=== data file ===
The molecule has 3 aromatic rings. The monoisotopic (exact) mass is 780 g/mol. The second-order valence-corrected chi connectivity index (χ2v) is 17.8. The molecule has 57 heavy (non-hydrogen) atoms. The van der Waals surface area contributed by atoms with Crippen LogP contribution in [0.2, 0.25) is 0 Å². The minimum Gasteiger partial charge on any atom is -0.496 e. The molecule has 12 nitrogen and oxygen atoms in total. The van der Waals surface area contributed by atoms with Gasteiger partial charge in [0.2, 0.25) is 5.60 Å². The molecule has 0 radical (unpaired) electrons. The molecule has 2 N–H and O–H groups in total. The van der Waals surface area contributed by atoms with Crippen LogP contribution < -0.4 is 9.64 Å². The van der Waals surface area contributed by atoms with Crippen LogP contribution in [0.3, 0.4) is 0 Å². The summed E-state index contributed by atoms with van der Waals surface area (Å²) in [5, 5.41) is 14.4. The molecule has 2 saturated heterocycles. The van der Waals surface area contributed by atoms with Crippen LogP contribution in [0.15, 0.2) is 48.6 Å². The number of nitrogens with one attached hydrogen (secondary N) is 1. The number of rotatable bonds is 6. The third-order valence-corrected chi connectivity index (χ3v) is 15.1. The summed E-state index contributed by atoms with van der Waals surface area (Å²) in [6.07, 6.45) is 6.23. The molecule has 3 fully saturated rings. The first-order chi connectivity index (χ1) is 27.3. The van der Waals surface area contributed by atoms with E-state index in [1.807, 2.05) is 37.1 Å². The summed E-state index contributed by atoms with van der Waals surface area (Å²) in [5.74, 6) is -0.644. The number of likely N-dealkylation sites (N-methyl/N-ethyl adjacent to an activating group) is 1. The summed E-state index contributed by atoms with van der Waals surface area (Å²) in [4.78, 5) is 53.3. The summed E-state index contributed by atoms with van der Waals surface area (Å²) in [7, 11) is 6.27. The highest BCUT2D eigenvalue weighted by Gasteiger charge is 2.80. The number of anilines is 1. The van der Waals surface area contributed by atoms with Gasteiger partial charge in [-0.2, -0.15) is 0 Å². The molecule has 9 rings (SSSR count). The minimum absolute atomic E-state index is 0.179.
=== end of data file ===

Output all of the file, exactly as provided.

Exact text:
The molecule has 3 aromatic rings. The monoisotopic (exact) mass is 780 g/mol. The second-order valence-corrected chi connectivity index (χ2v) is 17.8. The molecule has 57 heavy (non-hydrogen) atoms. The van der Waals surface area contributed by atoms with Crippen LogP contribution in [0.2, 0.25) is 0 Å². The minimum Gasteiger partial charge on any atom is -0.496 e. The molecule has 12 nitrogen and oxygen atoms in total. The van der Waals surface area contributed by atoms with Gasteiger partial charge in [0.2, 0.25) is 5.60 Å². The molecule has 0 radical (unpaired) electrons. The molecule has 2 N–H and O–H groups in total. The van der Waals surface area contributed by atoms with Crippen LogP contribution < -0.4 is 9.64 Å². The van der Waals surface area contributed by atoms with Crippen LogP contribution in [0.3, 0.4) is 0 Å². The summed E-state index contributed by atoms with van der Waals surface area (Å²) in [5, 5.41) is 14.4. The molecule has 2 saturated heterocycles. The van der Waals surface area contributed by atoms with Crippen LogP contribution in [0.15, 0.2) is 48.6 Å². The number of nitrogens with one attached hydrogen (secondary N) is 1. The number of rotatable bonds is 6. The third-order valence-corrected chi connectivity index (χ3v) is 15.1. The summed E-state index contributed by atoms with van der Waals surface area (Å²) in [6.07, 6.45) is 6.23. The molecule has 3 fully saturated rings. The first-order chi connectivity index (χ1) is 27.3. The van der Waals surface area contributed by atoms with E-state index in [1.807, 2.05) is 37.1 Å². The summed E-state index contributed by atoms with van der Waals surface area (Å²) in [5.74, 6) is -0.644. The number of likely N-dealkylation sites (N-methyl/N-ethyl adjacent to an activating group) is 1. The summed E-state index contributed by atoms with van der Waals surface area (Å²) in [4.78, 5) is 53.3. The summed E-state index contributed by atoms with van der Waals surface area (Å²) in [7, 11) is 6.27. The highest BCUT2D eigenvalue weighted by Gasteiger charge is 2.80. The number of anilines is 1. The van der Waals surface area contributed by atoms with Gasteiger partial charge in [-0.2, -0.15) is 0 Å². The molecule has 9 rings (SSSR count). The minimum absolute atomic E-state index is 0.179.